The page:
It’s also filled with Chinese tourists and about 40,000 North Korean workers, who spend years there without their families to learn Chinese and take money home when they return.

On another day, we watched Chinese military boats training on the river just a few feet from North Korea. Military guards lined the road, and people stopped their cars to watch. Our guides told us not to record video of North Korean land from our tour boat, lest we anger the soldiers who were carefully watching us from the other side.

During this trip, we heard firsthand about how the relationship between these close allies is quickly changing, largely because of North Korea’s unpredictable new leader. Along the border, Chinese people told us about their growing fears of a possible war. While most don’t believe China would be targeted by bombs or missiles, many told us they are very concerned that China’s economy will suffer if violence breaks out on the Korean Peninsula.

There is anger at the United States for irritating the North Koreans with U.S.–South Korean military operations. The Chinese people we spoke to along the border said they just want all that to end.

Hopes of reuniting someday

We visited many gorgeous places along the border, and perhaps the most impressive was Mount Paektu, which is considered sacred as the spiritual home of the Korean people. It is a volcanic mountain, geopolitically split in two at its crater. Some South Korean tourists we met there told us their hope is that the North and South will reunite someday and put an end to this ongoing war.

From this mountain, the melting glaciers pour into the Tumen River, which flows to the north. Half of China’s 2 million ethnic Koreans live in this region, and the river is narrower and shallower there, which is why more North Korean defectors choose to swim across to China.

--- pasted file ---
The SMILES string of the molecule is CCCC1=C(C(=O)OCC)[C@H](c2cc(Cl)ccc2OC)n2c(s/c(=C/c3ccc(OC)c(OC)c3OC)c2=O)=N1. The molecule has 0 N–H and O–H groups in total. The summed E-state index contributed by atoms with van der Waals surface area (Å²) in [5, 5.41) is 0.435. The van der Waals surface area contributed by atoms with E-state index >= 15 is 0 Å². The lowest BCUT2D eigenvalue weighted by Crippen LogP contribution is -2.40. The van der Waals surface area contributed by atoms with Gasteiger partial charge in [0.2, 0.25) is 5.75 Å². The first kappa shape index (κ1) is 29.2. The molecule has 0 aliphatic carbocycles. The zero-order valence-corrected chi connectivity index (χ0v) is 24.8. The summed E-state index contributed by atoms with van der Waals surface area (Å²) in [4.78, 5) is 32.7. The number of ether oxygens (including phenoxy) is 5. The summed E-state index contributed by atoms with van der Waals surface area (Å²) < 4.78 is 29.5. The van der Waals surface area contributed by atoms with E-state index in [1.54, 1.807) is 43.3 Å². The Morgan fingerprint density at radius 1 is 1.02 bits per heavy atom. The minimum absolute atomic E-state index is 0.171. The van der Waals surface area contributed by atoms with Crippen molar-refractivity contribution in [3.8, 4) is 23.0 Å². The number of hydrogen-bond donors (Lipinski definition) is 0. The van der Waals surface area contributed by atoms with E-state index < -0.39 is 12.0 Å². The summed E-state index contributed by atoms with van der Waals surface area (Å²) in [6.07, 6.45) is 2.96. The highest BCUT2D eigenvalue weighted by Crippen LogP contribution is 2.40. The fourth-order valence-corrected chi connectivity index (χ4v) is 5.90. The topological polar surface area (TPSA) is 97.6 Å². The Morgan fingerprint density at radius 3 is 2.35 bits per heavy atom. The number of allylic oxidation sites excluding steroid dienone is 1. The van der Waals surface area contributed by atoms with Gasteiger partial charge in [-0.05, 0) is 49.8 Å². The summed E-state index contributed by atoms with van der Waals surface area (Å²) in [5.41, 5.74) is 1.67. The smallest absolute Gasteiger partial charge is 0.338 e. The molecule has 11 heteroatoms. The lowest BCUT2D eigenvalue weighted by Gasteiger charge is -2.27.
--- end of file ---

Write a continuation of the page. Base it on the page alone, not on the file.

In recent years there have been more reports of crimes committed by North Korean defectors, including theft and murder. In some cases, these crimes have also been committed by North Korean border guards, who are underfed and underpaid.

This region is close to North Korean nuclear sites where bombs have been tested. In Yanji, a city in the Yanbian Korean Autonomous Prefecture near the border, a high school security guard told us about how his school was evacuated after he and the students felt the earth shake.

A glimpse of a country its leader never wants anyone to see

Along the roads farther north, Chinese security rules got stricter. Tourism quickly disappeared, and more checkpoints lined the roads.

On three occasions, we were stopped by soldiers, police or state security agents. We were searched, questioned and finally urged to leave the region and return to Beijing.

Although I have been in North Korea multiple times, most of those visits were to the capital, Pyongyang, as well as a few trips to the North Korean side of the DMZ and one tour of a nuclear facility in Yongbyon.

But on those trips, I did not have the chance to speak with everyday people. Pyongyang is the country’s most advanced and modern city, home to the powerful and the elite, and there are virtually no opportunities there to hear from the poor and secluded who largely live in the countryside.

This trip along the border was, therefore, an opportunity to view the reclusive state through the lens of its neighbor and only supposed ally, China.

About 40,000 people have fled North Korea by defecting through this area. North Koreans desperate to leave don’t escape by crossing the heavily armed DMZ to the south. Instead, they flee to the northeast, where they can hide in the Chinese homes of ethnic Korean families. These families speak their language and understand their culture. They live in Chinese cities and villages where all the words on signs and buildings are in both languages.